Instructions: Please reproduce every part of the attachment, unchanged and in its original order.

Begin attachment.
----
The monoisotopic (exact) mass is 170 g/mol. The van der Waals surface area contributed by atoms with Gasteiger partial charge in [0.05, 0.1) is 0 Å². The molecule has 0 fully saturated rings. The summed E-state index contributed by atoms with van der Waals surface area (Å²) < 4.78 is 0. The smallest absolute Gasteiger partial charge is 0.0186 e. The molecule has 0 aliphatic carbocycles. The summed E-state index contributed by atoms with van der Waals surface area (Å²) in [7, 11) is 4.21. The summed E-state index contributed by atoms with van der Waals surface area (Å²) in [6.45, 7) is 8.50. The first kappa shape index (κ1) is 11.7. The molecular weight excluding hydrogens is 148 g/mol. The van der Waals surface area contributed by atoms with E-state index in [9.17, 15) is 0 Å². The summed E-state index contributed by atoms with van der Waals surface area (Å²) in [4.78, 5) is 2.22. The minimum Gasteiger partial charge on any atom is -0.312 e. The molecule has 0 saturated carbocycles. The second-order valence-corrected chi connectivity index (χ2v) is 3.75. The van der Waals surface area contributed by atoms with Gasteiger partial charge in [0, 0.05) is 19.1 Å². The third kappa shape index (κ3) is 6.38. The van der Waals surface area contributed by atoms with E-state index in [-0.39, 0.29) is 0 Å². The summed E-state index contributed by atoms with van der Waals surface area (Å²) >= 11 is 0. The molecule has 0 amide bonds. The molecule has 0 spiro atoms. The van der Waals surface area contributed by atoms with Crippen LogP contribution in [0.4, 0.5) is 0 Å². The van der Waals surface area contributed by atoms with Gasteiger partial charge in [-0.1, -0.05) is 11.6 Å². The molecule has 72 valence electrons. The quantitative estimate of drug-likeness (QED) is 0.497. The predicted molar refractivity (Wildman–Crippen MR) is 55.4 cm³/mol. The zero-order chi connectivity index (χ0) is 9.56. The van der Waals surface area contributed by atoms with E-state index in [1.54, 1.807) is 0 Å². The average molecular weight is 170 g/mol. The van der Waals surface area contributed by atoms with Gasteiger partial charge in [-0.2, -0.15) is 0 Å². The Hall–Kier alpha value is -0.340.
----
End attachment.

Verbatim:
The monoisotopic (exact) mass is 170 g/mol. The van der Waals surface area contributed by atoms with Gasteiger partial charge in [0.05, 0.1) is 0 Å². The molecule has 0 fully saturated rings. The summed E-state index contributed by atoms with van der Waals surface area (Å²) < 4.78 is 0. The smallest absolute Gasteiger partial charge is 0.0186 e. The molecule has 0 aliphatic carbocycles. The summed E-state index contributed by atoms with van der Waals surface area (Å²) in [7, 11) is 4.21. The summed E-state index contributed by atoms with van der Waals surface area (Å²) in [6.45, 7) is 8.50. The first kappa shape index (κ1) is 11.7. The molecular weight excluding hydrogens is 148 g/mol. The van der Waals surface area contributed by atoms with E-state index in [9.17, 15) is 0 Å². The summed E-state index contributed by atoms with van der Waals surface area (Å²) in [4.78, 5) is 2.22. The minimum Gasteiger partial charge on any atom is -0.312 e. The molecule has 0 saturated carbocycles. The second-order valence-corrected chi connectivity index (χ2v) is 3.75. The van der Waals surface area contributed by atoms with Gasteiger partial charge in [0, 0.05) is 19.1 Å². The third kappa shape index (κ3) is 6.38. The van der Waals surface area contributed by atoms with E-state index in [-0.39, 0.29) is 0 Å². The summed E-state index contributed by atoms with van der Waals surface area (Å²) >= 11 is 0. The molecule has 0 amide bonds. The molecule has 0 spiro atoms. The van der Waals surface area contributed by atoms with Crippen LogP contribution in [0.4, 0.5) is 0 Å². The van der Waals surface area contributed by atoms with Gasteiger partial charge in [-0.1, -0.05) is 11.6 Å². The molecule has 72 valence electrons. The quantitative estimate of drug-likeness (QED) is 0.497. The predicted molar refractivity (Wildman–Crippen MR) is 55.4 cm³/mol. The zero-order chi connectivity index (χ0) is 9.56. The van der Waals surface area contributed by atoms with E-state index in [1.54, 1.807) is 0 Å². The average molecular weight is 170 g/mol. The van der Waals surface area contributed by atoms with Gasteiger partial charge in [-0.2, -0.15) is 0 Å². The Hall–Kier alpha value is -0.340.